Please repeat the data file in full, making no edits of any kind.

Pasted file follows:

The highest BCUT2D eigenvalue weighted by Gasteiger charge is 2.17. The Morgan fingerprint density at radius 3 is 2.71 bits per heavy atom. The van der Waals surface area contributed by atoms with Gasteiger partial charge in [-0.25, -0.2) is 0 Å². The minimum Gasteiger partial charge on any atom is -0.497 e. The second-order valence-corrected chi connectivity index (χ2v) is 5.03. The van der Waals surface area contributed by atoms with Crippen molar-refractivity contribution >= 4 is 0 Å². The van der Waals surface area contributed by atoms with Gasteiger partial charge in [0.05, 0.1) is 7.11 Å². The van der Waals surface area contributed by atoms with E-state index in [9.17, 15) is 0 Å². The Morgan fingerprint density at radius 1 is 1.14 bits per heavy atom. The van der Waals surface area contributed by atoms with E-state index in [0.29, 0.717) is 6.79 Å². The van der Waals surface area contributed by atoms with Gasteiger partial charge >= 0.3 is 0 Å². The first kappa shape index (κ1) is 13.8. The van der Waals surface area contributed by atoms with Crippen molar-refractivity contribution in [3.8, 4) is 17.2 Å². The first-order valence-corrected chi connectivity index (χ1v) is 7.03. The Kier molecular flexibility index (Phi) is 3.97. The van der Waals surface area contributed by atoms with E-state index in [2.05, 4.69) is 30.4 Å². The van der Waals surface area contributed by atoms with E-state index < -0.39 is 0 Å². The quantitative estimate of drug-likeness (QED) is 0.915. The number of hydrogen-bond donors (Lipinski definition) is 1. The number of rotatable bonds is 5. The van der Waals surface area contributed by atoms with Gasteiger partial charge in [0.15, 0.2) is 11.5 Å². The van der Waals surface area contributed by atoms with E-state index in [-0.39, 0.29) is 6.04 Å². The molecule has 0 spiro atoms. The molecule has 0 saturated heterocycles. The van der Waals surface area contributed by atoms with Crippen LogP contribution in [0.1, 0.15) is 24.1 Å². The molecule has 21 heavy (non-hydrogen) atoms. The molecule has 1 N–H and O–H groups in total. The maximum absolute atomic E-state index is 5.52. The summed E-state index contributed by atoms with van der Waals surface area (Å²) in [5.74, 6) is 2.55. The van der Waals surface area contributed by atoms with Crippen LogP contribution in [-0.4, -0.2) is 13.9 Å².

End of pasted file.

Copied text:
The highest BCUT2D eigenvalue weighted by Gasteiger charge is 2.17. The Morgan fingerprint density at radius 3 is 2.71 bits per heavy atom. The van der Waals surface area contributed by atoms with Gasteiger partial charge in [-0.25, -0.2) is 0 Å². The minimum Gasteiger partial charge on any atom is -0.497 e. The second-order valence-corrected chi connectivity index (χ2v) is 5.03. The van der Waals surface area contributed by atoms with Crippen molar-refractivity contribution >= 4 is 0 Å². The van der Waals surface area contributed by atoms with Gasteiger partial charge in [0.05, 0.1) is 7.11 Å². The van der Waals surface area contributed by atoms with E-state index in [9.17, 15) is 0 Å². The Morgan fingerprint density at radius 1 is 1.14 bits per heavy atom. The van der Waals surface area contributed by atoms with E-state index in [0.29, 0.717) is 6.79 Å². The van der Waals surface area contributed by atoms with Gasteiger partial charge >= 0.3 is 0 Å². The first kappa shape index (κ1) is 13.8. The van der Waals surface area contributed by atoms with Crippen molar-refractivity contribution in [3.8, 4) is 17.2 Å². The first-order valence-corrected chi connectivity index (χ1v) is 7.03. The Kier molecular flexibility index (Phi) is 3.97. The van der Waals surface area contributed by atoms with E-state index in [2.05, 4.69) is 30.4 Å². The van der Waals surface area contributed by atoms with E-state index < -0.39 is 0 Å². The quantitative estimate of drug-likeness (QED) is 0.915. The number of hydrogen-bond donors (Lipinski definition) is 1. The number of rotatable bonds is 5. The van der Waals surface area contributed by atoms with Gasteiger partial charge in [0.15, 0.2) is 11.5 Å². The van der Waals surface area contributed by atoms with E-state index in [-0.39, 0.29) is 6.04 Å². The molecule has 0 spiro atoms. The molecule has 0 saturated heterocycles. The van der Waals surface area contributed by atoms with Crippen LogP contribution in [0.1, 0.15) is 24.1 Å². The molecule has 21 heavy (non-hydrogen) atoms. The molecule has 1 N–H and O–H groups in total. The maximum absolute atomic E-state index is 5.52. The summed E-state index contributed by atoms with van der Waals surface area (Å²) in [5.74, 6) is 2.55. The van der Waals surface area contributed by atoms with Crippen LogP contribution in [-0.4, -0.2) is 13.9 Å².